Texas A&M University-Kingsville

Kindergarten Class from Nanny Elementary Tours Pleistocene Fossils

KINGSVILLE - May 26, 2011

Contact: Alice Hempel
A-Hempel@tamuk.edu or

NannyElementaryImage.jpg

            Twenty kindergarten students from five to seven years old learned about life in their own backyard 12,000 years ago at the Texas A&M University-Kingsville Department of Biological & Health Sciences Pleistocene Fossil collection May 18.   


            Julia Strubhart's kindergarten class was following up on College Career Week, which had taken place the prior week at Nanny Elementary in Riviera, by visiting a college campus and learning about fossils and what people who study fossils -- or "paleontologists" -- do. On the A&M-Kingsville campus, they were able to see and even touch some of the numerous Ice Age fossils donated by the Wright family to the university's paleontological collection for educational and scientific purposes.  


            Dr. Jon Baskin, professor in the Department of Biological & Health Sciences, and Ronny Thomas, research technician in the chemistry and biological & health sciences departments, both talked to the students about fossils and all the things we can learn from studying them, such as what the environment was like in South Texas 12,000 yrs ago.  Some animals present then would be familiar to all of us today, like the white-tailed deer, bobcat and skunk. But there were also giant bison, ground sloths the size of bears, armadillo relatives the size of a VW bug, several different species of horses and, impressively towering over all of them, would have been the herds of Columbian mammoth, whose bones and teeth are well represented in the fossil collection. A once-in-a-lifetime opportunity was provided for each child to actually touch a real saber-toothed cat's tooth.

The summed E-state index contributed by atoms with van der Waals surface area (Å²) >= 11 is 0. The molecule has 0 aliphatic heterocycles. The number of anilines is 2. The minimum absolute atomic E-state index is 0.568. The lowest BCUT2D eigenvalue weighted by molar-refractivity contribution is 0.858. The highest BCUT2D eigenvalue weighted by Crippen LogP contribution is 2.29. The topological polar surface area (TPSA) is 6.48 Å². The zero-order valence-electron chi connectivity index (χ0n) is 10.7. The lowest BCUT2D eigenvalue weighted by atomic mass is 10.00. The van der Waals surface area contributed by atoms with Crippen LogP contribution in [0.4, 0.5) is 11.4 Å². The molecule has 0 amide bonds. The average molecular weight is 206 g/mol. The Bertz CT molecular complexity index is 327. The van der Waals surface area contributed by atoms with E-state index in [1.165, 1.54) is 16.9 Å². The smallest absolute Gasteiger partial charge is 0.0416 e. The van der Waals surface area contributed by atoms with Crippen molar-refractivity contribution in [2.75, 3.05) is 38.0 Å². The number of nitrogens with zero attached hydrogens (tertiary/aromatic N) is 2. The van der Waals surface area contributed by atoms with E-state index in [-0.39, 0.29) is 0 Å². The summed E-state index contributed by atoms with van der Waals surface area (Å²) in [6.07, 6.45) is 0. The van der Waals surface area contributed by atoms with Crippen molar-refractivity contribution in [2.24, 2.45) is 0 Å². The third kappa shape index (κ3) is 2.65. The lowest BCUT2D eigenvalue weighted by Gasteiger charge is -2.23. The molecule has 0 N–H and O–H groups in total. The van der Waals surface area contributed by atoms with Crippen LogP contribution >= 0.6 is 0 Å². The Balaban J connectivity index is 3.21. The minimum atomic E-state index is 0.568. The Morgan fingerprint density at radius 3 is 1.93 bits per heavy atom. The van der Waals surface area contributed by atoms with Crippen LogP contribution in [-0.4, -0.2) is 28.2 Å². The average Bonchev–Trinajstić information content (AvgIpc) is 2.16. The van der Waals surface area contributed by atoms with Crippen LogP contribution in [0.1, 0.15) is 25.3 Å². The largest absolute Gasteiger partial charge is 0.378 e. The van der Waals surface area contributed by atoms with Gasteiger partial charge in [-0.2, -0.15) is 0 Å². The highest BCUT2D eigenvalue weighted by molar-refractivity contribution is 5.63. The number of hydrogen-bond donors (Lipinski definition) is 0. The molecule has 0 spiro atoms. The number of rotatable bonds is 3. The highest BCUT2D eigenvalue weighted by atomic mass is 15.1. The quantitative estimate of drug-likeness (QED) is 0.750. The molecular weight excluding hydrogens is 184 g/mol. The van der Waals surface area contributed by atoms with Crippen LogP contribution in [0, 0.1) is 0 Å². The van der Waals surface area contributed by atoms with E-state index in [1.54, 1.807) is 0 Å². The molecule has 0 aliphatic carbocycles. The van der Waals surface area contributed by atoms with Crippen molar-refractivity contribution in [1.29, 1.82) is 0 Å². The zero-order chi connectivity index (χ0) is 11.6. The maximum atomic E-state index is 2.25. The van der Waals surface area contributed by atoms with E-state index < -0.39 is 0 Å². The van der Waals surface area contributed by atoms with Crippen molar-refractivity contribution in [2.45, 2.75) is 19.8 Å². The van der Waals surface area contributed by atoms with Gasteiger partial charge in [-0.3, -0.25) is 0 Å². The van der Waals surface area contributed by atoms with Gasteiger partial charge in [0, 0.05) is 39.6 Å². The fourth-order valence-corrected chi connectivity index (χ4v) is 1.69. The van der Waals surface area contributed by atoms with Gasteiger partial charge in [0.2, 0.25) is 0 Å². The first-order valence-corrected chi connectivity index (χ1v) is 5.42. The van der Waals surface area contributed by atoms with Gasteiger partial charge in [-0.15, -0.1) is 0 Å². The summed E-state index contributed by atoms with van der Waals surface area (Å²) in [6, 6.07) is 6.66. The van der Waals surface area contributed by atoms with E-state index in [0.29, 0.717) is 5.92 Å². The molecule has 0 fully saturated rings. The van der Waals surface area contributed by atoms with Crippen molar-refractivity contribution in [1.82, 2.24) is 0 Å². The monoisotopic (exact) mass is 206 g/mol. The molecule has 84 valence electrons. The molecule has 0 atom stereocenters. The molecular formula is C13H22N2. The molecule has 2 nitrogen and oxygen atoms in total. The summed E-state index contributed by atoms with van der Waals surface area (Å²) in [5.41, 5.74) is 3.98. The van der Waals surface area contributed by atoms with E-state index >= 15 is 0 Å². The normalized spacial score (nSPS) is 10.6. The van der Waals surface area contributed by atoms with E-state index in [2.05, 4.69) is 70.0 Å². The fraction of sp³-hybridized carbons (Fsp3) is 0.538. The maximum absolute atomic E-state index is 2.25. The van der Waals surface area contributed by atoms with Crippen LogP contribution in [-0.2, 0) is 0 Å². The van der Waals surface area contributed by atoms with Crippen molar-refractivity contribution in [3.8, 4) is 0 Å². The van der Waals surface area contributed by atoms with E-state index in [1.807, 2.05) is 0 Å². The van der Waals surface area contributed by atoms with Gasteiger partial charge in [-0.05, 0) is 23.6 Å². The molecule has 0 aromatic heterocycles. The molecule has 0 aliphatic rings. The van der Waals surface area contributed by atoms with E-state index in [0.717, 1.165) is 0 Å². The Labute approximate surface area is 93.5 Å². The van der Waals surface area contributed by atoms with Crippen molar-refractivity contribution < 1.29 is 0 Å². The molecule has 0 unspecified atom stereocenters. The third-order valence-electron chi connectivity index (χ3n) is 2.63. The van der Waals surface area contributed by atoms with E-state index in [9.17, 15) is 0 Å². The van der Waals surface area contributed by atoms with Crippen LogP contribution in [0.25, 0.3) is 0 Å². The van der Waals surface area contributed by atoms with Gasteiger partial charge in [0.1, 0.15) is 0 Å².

After touring the collection, the children had a special surprise waiting outside in the Kleberg Hall courtyard, where Thomas enlisted their help in cleaning a box of actual fossils fresh from the gravel pits, just like a real paleontologist. Each child was able to pick out a fossil and was then shown how to carefully remove the sand and clay clinging to the bone with a wire pick.  Students also assisted in stacking up meter sticks to illustrate how tall a Columbian mammoth was at the shoulder -- three meters, or nearly 10 feet.  Baskin and Thomas identified the fossils as the children cleaned them, which included parts of mammoth teeth, tusks and bones, giant turtles, horses and a whole host of Ice Age creatures.  The visit was topped off when the children were given permission to keep the fossils they had cleaned to take back to their classroom.


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